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PLoS One. 2016 Apr 12;11(4):e0151943. doi: 10.1371/journal.pone.0151943. eCollection 2016.

A Comprehensive Analysis of Choroideremia: From Genetic Characterization to Clinical Practice.

Author information

1
Department of Genetics, Instituto de Investigacion Sanitaria-Fundacion Jimenez Diaz (IIS-FJD), Madrid, Spain.
2
Centro de Investigacion Biomedica en Red de Enfermedades Raras (CIBERER), ISCIII, Madrid, Spain.
3
Inserm U1051, Institute for Neurosciences of Montpellier, Montpellier, France.
4
Department of Medical Genetics, University of Lausanne, Lausanne, Switzerland.
5
Department of Ophthalmology, IIS-Fundación Jiménez Díaz University Hospital, Madrid, Spain.

Abstract

Choroideremia (CHM) is a rare X-linked disease leading to progressive retinal degeneration resulting in blindness. The disorder is caused by mutations in the CHM gene encoding REP-1 protein, an essential component of the Rab geranylgeranyltransferase (GGTase) complex. In the present study, we evaluated a multi-technique analysis algorithm to describe the mutational spectrum identified in a large cohort of cases and further correlate CHM variants with phenotypic characteristics and biochemical defects of choroideremia patients. Molecular genetic testing led to the characterization of 36 out of 45 unrelated CHM families (80%), allowing the clinical reclassification of four CHM families. Haplotype reconstruction showed independent origins for the recurrent p.Arg293* and p.Lys178Argfs*5 mutations, suggesting the presence of hotspots in CHM, as well as the identification of two different unrelated events involving exon 9 deletion. No certain genotype-phenotype correlation could be established. Furthermore, all the patients´ fibroblasts analyzed presented significantly increased levels of unprenylated Rabs proteins compared to control cells; however, this was not related to the genotype. This research demonstrates the major potential of the algorithm proposed for diagnosis. Our data enhance the importance of establish a differential diagnosis with other retinal dystrophies, supporting the idea of an underestimated prevalence of choroideremia. Moreover, they suggested that the severity of the disorder cannot be exclusively explained by the genotype.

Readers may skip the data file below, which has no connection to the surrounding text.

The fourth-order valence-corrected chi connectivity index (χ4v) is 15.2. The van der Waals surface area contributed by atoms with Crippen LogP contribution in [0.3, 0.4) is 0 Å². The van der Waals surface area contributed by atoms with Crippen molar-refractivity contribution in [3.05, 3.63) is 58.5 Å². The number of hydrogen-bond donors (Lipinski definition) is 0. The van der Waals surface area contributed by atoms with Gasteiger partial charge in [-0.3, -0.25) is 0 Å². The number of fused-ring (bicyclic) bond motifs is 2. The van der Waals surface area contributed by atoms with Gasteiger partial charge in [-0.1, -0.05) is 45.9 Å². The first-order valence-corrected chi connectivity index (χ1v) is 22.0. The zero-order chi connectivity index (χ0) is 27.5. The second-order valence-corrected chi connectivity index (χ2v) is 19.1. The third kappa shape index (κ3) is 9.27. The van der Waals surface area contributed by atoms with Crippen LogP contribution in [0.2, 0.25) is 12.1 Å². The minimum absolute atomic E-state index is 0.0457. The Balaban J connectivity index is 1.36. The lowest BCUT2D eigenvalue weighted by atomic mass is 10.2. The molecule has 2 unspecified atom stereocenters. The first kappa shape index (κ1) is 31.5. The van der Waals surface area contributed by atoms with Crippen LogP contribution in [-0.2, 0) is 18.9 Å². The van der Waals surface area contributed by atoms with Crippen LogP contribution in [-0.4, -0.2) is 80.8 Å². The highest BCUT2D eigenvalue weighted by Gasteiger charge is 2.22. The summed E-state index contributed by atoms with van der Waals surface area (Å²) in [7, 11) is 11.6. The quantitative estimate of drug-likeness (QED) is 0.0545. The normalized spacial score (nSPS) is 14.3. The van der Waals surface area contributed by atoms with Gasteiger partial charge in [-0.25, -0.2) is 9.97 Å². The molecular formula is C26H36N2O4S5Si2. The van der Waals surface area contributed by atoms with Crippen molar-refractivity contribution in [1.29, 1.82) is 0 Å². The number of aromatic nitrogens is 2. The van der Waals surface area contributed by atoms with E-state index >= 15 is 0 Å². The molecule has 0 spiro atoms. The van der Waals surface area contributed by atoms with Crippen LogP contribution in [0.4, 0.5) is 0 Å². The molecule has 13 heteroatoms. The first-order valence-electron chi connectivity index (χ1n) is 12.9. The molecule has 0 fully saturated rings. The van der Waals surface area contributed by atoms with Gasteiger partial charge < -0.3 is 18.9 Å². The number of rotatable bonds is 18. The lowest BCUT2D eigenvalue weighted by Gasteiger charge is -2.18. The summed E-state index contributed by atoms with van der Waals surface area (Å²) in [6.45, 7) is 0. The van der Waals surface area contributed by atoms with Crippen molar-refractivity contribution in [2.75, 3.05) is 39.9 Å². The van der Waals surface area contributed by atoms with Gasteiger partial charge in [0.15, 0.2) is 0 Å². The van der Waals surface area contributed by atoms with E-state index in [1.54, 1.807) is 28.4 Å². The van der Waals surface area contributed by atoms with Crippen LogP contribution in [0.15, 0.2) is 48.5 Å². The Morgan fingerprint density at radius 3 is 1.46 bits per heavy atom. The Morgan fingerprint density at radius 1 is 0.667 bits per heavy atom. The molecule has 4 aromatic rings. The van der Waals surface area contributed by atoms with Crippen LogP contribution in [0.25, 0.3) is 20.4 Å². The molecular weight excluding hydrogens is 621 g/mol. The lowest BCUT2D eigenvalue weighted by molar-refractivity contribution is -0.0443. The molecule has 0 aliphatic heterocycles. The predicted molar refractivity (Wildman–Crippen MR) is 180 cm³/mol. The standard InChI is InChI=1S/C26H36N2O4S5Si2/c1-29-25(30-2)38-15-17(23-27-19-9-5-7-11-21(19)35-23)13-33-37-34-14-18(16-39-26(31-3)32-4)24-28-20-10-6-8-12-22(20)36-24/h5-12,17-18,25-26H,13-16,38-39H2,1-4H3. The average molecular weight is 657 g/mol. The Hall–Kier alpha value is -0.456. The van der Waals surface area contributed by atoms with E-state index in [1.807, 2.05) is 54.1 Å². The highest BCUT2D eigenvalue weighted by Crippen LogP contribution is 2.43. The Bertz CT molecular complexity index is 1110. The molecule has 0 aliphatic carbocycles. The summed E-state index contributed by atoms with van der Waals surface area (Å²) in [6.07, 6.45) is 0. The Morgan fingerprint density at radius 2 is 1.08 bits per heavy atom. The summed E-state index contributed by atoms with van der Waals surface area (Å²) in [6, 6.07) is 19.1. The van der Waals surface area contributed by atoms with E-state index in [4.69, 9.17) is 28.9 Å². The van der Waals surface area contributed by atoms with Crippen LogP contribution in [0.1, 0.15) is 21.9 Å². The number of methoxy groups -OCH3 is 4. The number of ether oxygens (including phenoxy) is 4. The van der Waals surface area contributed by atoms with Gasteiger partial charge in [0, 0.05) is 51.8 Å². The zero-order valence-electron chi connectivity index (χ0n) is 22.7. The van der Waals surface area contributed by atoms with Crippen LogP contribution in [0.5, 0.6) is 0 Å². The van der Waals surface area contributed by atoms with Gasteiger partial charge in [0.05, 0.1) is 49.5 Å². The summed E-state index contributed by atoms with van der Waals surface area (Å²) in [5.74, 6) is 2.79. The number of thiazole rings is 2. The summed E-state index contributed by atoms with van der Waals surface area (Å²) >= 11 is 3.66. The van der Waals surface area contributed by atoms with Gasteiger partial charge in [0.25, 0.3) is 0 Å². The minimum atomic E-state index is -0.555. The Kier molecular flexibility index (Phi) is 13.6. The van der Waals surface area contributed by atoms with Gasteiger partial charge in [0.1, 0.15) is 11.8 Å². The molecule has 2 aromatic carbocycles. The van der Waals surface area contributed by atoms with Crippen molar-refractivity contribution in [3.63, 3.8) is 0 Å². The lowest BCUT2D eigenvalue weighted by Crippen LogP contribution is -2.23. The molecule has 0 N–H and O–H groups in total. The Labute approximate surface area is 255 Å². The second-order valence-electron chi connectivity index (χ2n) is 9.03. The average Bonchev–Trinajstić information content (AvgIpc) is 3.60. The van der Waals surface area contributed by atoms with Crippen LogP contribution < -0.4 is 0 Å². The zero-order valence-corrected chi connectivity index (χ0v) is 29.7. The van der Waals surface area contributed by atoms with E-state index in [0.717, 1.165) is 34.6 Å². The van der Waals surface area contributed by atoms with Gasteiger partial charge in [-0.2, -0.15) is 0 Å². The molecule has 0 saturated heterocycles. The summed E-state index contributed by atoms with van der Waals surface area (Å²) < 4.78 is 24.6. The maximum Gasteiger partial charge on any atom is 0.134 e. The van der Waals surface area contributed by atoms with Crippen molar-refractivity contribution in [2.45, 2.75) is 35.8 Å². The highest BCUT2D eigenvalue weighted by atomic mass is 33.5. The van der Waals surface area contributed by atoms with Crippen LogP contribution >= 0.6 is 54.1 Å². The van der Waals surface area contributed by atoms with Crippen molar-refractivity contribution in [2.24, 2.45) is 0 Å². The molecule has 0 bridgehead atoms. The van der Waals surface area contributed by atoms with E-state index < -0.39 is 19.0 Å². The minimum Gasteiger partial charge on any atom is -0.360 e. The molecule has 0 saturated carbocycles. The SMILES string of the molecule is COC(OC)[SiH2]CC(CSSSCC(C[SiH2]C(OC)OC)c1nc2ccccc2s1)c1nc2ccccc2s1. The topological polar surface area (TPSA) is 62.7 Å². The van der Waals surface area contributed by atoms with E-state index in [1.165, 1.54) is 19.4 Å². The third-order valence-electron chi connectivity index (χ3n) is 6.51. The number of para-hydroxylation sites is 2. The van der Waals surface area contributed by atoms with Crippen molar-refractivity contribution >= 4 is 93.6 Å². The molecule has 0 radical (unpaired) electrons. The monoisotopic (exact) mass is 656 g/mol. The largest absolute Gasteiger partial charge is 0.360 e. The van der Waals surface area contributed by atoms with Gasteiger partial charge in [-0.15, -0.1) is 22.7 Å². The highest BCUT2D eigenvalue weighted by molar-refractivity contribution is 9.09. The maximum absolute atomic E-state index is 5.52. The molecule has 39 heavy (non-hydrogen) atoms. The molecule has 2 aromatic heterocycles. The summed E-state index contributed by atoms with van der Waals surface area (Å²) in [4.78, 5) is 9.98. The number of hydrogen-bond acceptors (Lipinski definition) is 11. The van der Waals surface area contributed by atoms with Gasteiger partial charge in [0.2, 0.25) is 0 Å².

PMID:
27070432
PMCID:
PMC4829155
DOI:
10.1371/journal.pone.0151943
[Indexed for MEDLINE]
Free PMC Article

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